We’ve Legalised Homosexuality, then What’s Stopping Us from Allowing Same-Sex Marriage?

Social Commentary

We’ve Legalised Homosexuality, then What’s Stopping Us from Allowing Same-Sex Marriage?

Illustration: Reynold Mascarenhas

India took a step in the right direction in 2018 by striking down Section 377 and decriminalising homosexuality. However, when it comes to giving more rights to members of the LGBTQIA+ community, progress has been stunted. On Monday, the Centre opposed a plea filed before the Delhi High Court seeking recognition of same-sex marriage under the Hindu Marriage Act, 1956.

Solicitor General Tushar Mehta, on behalf of the government, said that such marriages were not recognised under the “Indian culture or Indian law”.

Mehta said that a marriage could happen only between “a husband and a wife” and that several statutory provisions have to be altered to allow same-sex marriages. “My legal take is that it is not permissible,” he said during a hearing in the Delhi High Court. He added that “our law, our legal system, our society, our values do not recognise” same-sex marriages.

The Bench comprising Chief Justice DN Patel and Justice Prateek Jalan pointed out that “changes are happening across the world” and that we should view the petition with an open mind. Mehta maintained that the 2018 Supreme Court judgement in Navtej Singh Johar’s case was only to decriminalise consensual homosexual activities, “nothing more, nothing less”.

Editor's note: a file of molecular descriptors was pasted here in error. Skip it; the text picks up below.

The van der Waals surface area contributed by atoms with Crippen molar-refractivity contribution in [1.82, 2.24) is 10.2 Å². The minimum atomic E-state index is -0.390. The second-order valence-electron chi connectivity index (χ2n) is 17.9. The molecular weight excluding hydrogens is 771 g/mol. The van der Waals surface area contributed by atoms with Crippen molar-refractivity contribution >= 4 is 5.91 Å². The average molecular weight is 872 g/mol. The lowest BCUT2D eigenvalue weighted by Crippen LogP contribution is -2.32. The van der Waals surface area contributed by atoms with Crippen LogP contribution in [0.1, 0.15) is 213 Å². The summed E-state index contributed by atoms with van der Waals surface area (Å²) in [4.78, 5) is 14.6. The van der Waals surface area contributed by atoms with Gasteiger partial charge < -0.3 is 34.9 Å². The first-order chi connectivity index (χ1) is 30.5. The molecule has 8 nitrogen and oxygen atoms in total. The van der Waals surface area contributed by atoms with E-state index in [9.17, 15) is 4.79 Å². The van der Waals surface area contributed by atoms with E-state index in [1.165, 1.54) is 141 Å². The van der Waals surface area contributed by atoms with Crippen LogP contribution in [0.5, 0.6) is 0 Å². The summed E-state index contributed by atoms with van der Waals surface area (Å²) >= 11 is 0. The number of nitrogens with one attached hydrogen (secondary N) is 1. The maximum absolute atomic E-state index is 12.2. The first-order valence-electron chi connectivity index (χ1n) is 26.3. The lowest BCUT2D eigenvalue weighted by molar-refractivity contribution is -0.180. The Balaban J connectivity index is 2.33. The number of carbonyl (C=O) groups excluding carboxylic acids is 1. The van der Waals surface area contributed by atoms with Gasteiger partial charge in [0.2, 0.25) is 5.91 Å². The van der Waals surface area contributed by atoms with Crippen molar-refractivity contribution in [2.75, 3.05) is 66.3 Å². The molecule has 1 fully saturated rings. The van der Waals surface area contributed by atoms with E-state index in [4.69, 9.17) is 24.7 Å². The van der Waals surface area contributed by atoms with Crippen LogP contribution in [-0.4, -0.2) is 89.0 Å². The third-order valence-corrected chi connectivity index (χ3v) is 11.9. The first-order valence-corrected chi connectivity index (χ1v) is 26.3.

The plea was filed by four members of the queer community stating that the non-registration of same-sex marriage was a violation of right to equality and right to life. “In the 21st century, there is no reason that same-sex couples should not enjoy the same rights as others,” said Raghav Awasthi, advocate for the petitioners.

“Equality is important. We have people from the diverse LGBTQIA+ communities who are refused by registrars to accept or register their marriage ceremonies. I want to marry my partner, too, and register our relationship,” said Gopi Shankar, one of the petitioners.

In 2o20, the Solicitor General’s arguments opposing same-sex seems archaic and have received criticism on social media.

But some still have hope.

On social media, #YesHomoVivah started trending in solidarity with members of the LGBTQIA+ community.

The case has been adjourned to October, asking the petitioner counsel to bring out instances of people who are aggrieved at the non-registration of same-sex marriages. The fight is long, and one hopes we, as a society, end up on the right side of history when it comes to giving our fellow citizens the equal rights they deserve.

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